BWW Review: THARP, PARSONS, FORSYTHE at KC Ballet
The 2018-2019 season at the Kansas City Ballet is going out with a bang, presenting a program centered around innovative modern choreography, with two pieces making their Kansas City premiere and one its world premiere.
First on the program was "In the Middle, Somewhat Elevated", from William Forsythe's Impressing the Czar. This piece may be said to be one of the core works of the late 20th century; indeed it arguably helped define what exactly we consider modern dance even today. The corps (as always, rotating companies between shows) handled the challenging choreography, driven by Thom Willems and Leslie Stuck's aggressive, percussion-based score. Seeing this, one cannot help but feel the local company equal to the full work, and that it will, perhaps, someday come to pass that we shall get to see them do so.
Next on the program was "A Play for Love", a new work by David Parsons to music by Rossini, Bizet, and many others. It's a sort of Shakespeare pastiche, mixing in elements from The Taming of the Shrew, The Tempest, and so on. Petruchio and Katarina are introduced, and promptly get on like a house on fire (massive property damage, people screaming and running away, that sort of thing). Prospero, now a benevolent wizard who watches over people to make sure things go as they ought, intercedes. He takes them back to Romeo & Juliet to show them love lost, then to Caesar and Cleopatra to witness love found. The two, shorn of their prideful facades, acquiesce to the inevitable. This is a thoroughly enjoyable piece, and just the thing for a season closer; this reviewer predicts it will become a mainstay in that position ere too long. Just the right balance of humor, whimsy, and romance are on display. Special mention should be made of Ms Danielle Bausinger, whose Katrina positively makes the show.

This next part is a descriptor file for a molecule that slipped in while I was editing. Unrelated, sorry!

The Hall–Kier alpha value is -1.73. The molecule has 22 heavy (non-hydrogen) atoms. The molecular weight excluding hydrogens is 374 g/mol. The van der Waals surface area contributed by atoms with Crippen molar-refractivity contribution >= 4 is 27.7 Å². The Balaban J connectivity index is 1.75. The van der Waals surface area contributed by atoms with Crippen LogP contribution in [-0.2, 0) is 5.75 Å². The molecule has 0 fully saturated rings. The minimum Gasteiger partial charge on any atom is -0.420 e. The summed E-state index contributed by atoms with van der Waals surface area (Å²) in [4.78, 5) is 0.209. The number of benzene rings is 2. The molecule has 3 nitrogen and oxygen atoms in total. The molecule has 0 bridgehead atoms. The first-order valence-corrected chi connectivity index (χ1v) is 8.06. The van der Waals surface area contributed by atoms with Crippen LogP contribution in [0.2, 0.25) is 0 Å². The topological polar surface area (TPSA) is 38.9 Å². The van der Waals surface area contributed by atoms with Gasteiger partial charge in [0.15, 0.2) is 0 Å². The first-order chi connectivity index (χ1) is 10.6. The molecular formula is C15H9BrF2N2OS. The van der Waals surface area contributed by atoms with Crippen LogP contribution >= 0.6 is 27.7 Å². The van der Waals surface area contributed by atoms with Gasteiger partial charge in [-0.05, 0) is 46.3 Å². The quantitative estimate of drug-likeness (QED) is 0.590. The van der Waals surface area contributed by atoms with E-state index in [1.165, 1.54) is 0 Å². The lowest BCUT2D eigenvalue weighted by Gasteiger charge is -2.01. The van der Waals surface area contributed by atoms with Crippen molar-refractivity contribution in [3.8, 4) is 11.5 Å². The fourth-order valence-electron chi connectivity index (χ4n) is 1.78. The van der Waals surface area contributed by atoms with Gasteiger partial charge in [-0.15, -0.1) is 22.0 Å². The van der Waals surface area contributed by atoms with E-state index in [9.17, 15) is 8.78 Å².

Finally, we end with "In the Upper Room", a collaboration between Twyla Tharp and Philip Glass, just as he was on the cusp of turning his attention to symphonic music. This is a fascinating piece, making skillful use of lighting and stagecraft to desaturate the dancers and the scene to the point that, when color does appear, it is almost shocking (we would like, incidentally, to take note of the lighting throughout the evening, which decidedly enhanced the experience overall). Ms Tharp's work is expressive as always, guiding us through Glass's nine movements to a thoroughly satisfying conclusion, both of the work and of the season overall.
And thus we close. Looking ahead to the upcoming season, we see the world premiere of a work based on Carl Orff's "Carmina Burana", Swan Lake, Celts, and as always The Nutcracker. This reviewer is looking particularly forward to the aforesaid premiere, but overall it looks like another intriguing mix of old and new, courtesy of KCB director Devon Carney. Something to look forward to as the summer months pass.